Quick Project Snapshot
Zinc and seizures
BENCH TO BEDSIDE - MEDICAL RESEARCH
University of Melbourne at Royal Melbourne Hospital Honours/MBiomedSc Projects 2017 41
Zn2+ is an essential element having a multitude of biological functions throughout the body. Our research has demonstrated that low brain Zn2+ can increase seizure susceptibility (Hildebrand et al 2015 Sci Rep). This highlights Zn2+ supplementation as a potentially good therapeutic strategy for seizure conditions. Before clinical trials can begin we need to complete important pre-clinical work in rodent models of epilepsy. We also need to better understand the mechanisms through which Zn2+ modulates neuronal excitability. In this project the student will learn a range of experimental techniques aimed at understanding the role Zn2+ plays in changing neuronal excitability. This will include using established rodent models to test diet and drug manipulations of brain Zn2+ levels on seizure susceptibility and electrophysiological investigations looking at how neuron excitability is changed by Zn2+. The results have particularly relevance for developing countries, where epilepsy rates are high and nutritional supplementation is a potential practical therapy.
Neurophysiology of Excitable Networks Laboratory
The Neurophysiology of Excitable Networks Laboratory is focused on understanding the basis of neuronal excitability especially in the context of epilepsy. The laboratory is funded through a large NHMRC Program Grant (2015-20) that involves close collaborations with clinical colleagues.
Epilepsy affects up to 4% of the population at some time in their lives. There are major challenges in clinical epilepsy care with at least 30% of patients resistant to current therapies. Even amongst those patients whose seizures are controlled, major issues of drug side-effects and co-morbidities often affect quality of life. Clinical and geneticist colleagues have discovered more than 30 genes associated with epilepsy with more getting discovered each month. However, knowing the genetic cause of epilepsy is not sufficient to tell you how seizures or epilepsy co-morbidities (eg learning difficulties) occur. A mutation in a protein can have its impact on several temporal and spatial scales and understanding the cellular consequence of these changes is central to our understanding, and eventual treatment, of epilepsy. The Neurophysiology of Excitable Networks Laboratory uses a range of experimental techniques to investigate dysfunction at each of these scales. In particular we use single-cell electrophysiology methods to directly measure neurons excitability. We also use state of the art imaging and molecular methods.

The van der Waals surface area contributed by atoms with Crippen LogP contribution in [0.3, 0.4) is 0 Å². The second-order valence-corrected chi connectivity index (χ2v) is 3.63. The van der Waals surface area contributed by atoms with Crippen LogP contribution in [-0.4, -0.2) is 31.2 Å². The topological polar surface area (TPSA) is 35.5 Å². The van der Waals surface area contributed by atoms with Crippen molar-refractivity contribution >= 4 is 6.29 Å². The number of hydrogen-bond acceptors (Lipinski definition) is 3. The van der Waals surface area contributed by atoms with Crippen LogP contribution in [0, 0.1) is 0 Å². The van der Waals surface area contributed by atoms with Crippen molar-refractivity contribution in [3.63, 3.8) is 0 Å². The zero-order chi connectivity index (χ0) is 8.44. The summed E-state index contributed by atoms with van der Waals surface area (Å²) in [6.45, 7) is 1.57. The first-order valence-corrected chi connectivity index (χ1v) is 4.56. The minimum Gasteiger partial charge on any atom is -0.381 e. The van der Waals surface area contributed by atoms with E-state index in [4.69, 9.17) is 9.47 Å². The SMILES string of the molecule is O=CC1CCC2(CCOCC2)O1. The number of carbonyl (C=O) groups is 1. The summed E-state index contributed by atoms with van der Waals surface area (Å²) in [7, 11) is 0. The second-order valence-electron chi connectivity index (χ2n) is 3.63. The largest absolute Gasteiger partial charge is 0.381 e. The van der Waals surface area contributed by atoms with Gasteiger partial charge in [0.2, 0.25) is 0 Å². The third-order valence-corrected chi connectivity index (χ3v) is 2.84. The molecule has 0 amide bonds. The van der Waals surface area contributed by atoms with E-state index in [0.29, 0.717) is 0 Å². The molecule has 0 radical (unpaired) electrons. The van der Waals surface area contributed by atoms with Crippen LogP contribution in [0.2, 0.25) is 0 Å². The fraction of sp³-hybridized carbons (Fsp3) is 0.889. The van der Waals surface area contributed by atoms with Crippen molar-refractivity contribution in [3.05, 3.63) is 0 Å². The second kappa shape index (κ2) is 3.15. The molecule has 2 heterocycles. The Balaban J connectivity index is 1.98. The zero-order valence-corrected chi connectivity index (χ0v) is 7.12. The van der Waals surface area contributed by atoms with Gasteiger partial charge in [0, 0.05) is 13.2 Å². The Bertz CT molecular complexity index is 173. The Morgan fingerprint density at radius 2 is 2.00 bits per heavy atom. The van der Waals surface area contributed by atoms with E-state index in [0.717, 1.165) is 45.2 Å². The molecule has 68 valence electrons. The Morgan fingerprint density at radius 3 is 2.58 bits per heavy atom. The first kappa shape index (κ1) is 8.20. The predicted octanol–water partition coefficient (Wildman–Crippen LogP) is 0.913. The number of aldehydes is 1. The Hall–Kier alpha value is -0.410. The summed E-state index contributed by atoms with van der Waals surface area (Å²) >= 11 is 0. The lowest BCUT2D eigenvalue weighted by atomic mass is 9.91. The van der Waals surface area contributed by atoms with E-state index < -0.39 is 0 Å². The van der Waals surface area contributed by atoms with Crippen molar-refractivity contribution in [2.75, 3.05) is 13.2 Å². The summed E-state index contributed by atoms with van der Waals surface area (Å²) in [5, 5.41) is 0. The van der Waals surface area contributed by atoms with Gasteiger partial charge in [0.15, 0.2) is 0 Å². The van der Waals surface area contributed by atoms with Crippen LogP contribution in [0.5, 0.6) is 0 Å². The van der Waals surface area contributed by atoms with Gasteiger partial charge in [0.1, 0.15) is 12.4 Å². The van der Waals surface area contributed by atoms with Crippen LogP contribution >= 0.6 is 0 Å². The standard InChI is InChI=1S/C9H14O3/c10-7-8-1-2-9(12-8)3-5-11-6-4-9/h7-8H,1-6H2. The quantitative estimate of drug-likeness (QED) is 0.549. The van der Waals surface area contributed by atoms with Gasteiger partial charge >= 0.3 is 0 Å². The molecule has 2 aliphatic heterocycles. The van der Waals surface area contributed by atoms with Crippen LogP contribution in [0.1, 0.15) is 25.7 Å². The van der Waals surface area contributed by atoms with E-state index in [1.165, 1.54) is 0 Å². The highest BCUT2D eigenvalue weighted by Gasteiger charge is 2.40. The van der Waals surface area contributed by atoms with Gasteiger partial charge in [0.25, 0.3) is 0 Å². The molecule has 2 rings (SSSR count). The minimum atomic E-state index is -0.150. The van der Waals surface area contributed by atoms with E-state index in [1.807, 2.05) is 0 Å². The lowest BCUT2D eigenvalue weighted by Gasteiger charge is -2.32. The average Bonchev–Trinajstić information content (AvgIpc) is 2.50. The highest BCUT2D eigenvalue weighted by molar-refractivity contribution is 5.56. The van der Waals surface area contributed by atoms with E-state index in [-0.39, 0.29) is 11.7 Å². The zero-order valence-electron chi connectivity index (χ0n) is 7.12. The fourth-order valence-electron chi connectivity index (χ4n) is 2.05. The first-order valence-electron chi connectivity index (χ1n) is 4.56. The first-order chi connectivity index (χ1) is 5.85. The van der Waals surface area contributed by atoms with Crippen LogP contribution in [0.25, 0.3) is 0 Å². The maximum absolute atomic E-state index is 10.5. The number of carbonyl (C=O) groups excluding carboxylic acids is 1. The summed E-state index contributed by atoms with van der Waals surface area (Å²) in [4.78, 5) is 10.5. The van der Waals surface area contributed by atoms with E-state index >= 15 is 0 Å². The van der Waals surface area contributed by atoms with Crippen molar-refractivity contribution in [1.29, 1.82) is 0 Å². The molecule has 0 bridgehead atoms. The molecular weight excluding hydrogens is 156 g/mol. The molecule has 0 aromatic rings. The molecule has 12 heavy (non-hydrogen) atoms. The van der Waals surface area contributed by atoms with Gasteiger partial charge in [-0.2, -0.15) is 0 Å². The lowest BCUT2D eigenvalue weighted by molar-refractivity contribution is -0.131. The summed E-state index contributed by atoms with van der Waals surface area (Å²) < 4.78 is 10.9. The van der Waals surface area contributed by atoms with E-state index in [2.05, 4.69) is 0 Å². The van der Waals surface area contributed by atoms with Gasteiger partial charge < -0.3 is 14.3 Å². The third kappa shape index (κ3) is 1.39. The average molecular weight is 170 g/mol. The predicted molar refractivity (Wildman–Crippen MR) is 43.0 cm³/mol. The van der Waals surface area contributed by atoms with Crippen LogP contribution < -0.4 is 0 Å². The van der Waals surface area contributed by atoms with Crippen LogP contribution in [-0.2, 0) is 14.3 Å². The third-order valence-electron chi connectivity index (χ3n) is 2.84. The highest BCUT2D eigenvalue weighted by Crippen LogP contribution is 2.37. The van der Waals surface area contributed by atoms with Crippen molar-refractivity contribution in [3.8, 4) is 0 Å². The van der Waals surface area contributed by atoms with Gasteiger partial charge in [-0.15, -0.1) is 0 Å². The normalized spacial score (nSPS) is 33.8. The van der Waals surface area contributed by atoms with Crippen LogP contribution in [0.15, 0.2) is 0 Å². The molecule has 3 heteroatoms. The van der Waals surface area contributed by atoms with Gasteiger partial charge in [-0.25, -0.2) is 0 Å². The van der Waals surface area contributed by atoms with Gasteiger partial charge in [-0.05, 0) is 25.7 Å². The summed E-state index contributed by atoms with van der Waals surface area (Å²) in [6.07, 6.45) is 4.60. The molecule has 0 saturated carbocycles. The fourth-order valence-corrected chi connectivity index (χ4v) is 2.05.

The laboratories major recent discoveries have come in understanding the genetic epilepsies. Using mouse models of epilepsy based on human mutations we have identified new disease mechanisms (Brain 2014), as well as explaining some of the complexity of the genetic architecture of the epilepsies (Neurology 2013). Evidence that targeted therapy based on cellular mechanism can be effective in these rodent models exemplifies an exciting paradigm in which precision medicine in the epilepsies can advance.
All Projects by this LabZinc and seizuresNovel antiepileptic drug targets based on HCN channel antagonists
The Florey's Epilepsy division is a world-leading centre for epilepsy research. The division has major groups at both the Florey’s Austin and Parkville campus. The group studies mechanisms that cause epilepsy from the level of cells to the function of the whole brain. We use technologies including advanced MRI and cutting edge cellular physiology techniques to allow us to understand genetic and acquired mechanisms that give rise to epilepsy. Together with our colleagues from The University of Melbourne and across Australia we are working towards finding a cure for epilepsy.